From promise to action: World Bank’s 2030 vision

World Bank President Jim Yong Kim. Photo by: Simone D. McCourtie / World Bank / CC BY-NC-ND

The World Bank is set to change the world as we know it. By 2030, the institution claims that the poorest of the poor will live a better life and their incomes increase.

But the devil is still in the details.

Izabella Toth, senior corporate funding strategist of Dutch-based Catholic Organization for Relief and Development, suggests a few ways how the World Bank can go about this. The main focus, she said, should be on the fragile states.

Here’s our exclusive interview:

What should be the focus areas of World Bank in this vision?

For Cordaid, working primarily with partners in fragile states and situations, it is of utmost relevance to give sufficient attention and focus to approaches that are tailor made for those setting. Next to reaching the bottom 40 percent on economic prosperity, the World Bank strategies should target security of people, equity (shared prosperity and the right to a decent life) and sustainability on the long term.

The challenges in these countries are even greater, due to high risks and low capacities for response and weak systems, if at all, for support. Strong linkages with the ongoing IDPs agenda for state and peace-building are necessary, as the implementation of the commitments for the New Deal for Fragile States will have a strong impact on achieving sustainable systems and people in fragile states.

In strategies for fragile states, the World Bank should always include assessment of conflict and hazard-related risk assessments in all programs to ensure we foster positive drivers for change.

Based on your observations on the workings of World Bank, how can this vision be operationalized in terms of focus, programming, staffing, policies? What needs to change?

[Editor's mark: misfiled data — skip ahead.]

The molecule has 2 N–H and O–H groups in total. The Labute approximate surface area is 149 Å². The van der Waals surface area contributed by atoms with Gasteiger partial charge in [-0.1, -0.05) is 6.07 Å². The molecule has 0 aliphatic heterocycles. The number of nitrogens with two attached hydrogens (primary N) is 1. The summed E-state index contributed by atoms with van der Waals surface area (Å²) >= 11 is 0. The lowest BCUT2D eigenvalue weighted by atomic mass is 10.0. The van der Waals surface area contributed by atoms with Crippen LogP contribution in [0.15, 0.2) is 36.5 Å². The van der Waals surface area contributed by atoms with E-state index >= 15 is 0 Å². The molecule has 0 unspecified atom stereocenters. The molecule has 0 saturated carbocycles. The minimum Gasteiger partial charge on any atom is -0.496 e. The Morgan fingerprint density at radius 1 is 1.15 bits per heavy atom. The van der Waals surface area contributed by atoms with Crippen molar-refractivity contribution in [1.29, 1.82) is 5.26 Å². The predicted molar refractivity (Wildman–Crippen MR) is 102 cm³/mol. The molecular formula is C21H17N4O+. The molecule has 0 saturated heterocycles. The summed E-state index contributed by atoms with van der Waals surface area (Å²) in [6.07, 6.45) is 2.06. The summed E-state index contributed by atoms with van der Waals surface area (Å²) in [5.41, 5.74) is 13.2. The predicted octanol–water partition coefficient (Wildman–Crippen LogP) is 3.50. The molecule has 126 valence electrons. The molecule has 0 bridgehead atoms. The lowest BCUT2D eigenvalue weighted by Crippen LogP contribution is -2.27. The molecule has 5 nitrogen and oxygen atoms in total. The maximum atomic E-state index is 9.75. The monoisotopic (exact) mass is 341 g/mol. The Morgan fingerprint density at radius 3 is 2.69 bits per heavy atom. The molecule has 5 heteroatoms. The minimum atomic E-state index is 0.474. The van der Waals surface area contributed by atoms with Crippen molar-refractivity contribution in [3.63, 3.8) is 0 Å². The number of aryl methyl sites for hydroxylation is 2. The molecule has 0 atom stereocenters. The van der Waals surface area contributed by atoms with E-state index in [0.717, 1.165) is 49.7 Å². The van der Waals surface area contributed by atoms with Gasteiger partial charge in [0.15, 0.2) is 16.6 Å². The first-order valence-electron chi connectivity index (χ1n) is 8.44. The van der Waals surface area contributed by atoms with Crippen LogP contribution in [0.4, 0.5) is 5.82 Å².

At the moment lots of parallel processes are ongoing in the Bank, besides the formulation of the future Strategy, amongst others the work on the World Development Report 2014 on Resilience, the implementation of the WDR 2012 Gender, the further development of tasks and responsibilities of the Fragile States Hub in Nairobi (working among others on the IDPS state and peace-building processes together with stakeholders), the IDA17 replenishment and the ongoing refocus of the different Bank institutions such as International Finance Corporation and Multilateral Investment Guarantee Agency.

  1. In order to achieve the goals, the bank will have to closely monitor progress in an ongoing manner (…) All with the goal to reduce inequality and achieve shared prosperity, decent life.

  2. Towards sustainability, all activities of the b.ank will have to be benchmarked accordingly along economic, environmental lines, even along aspects of respect for human rights.

  3. Targeted country specific strategy development will contribute greatly to achieve results. Defined goals should be aligned with international goals as the present MDGs and the future ones under the Post-2015 framework.

  4. Huge coordination efforts amongst the different bank branches.

  5. Coordination and collaboration with other multilaterals, upscaled with other actors such as the EU, bilateral donors and not forget CSOs!

  6. Internally, the World Bank will have to reshape its human resources policies and implementation to respond with the best and most competent people for the different tasks.

Do you see any obstacle in implementing the vision?

At the implementation level, the bank will have to manage various expectations. Donor governments want the bank to perform even better with less financial means, recipient governments want more sovereignty whilst performing for results focus will keep putting a strain on them – rightfully so. CSOs want participatory approach and proper safeguards at all times, and private sector considers itself the natural counterpart in Bank activities on the ground and wants to keep that status. And on top of that the World Bank will have to work as one fully complementary and coherent organization and delivering the best result for effective development. Lots of balls to keep in the air.

Furthermore, how to achieve the content goals in countries that are rapidly growing and the goals are not convergent? Think of the emerging economies. There the bank will have a difficult time to apply selectivity.

The World Bank will have to partner on policy formulation as well with other stakeholders for joint policy formulation in order to keep its leverage more or less intact.

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About the author

  • John Alliage Morales

    As a former Devex staff writer, John Alliage Morales covered the Americas, focusing on the world's top donor hub, Washington, and its aid community. Prior to joining Devex, John worked for a variety of news outlets including GMA, the Philippine TV network, where he conducted interviews, analyzed data, and produced in-depth stories on development and other topics.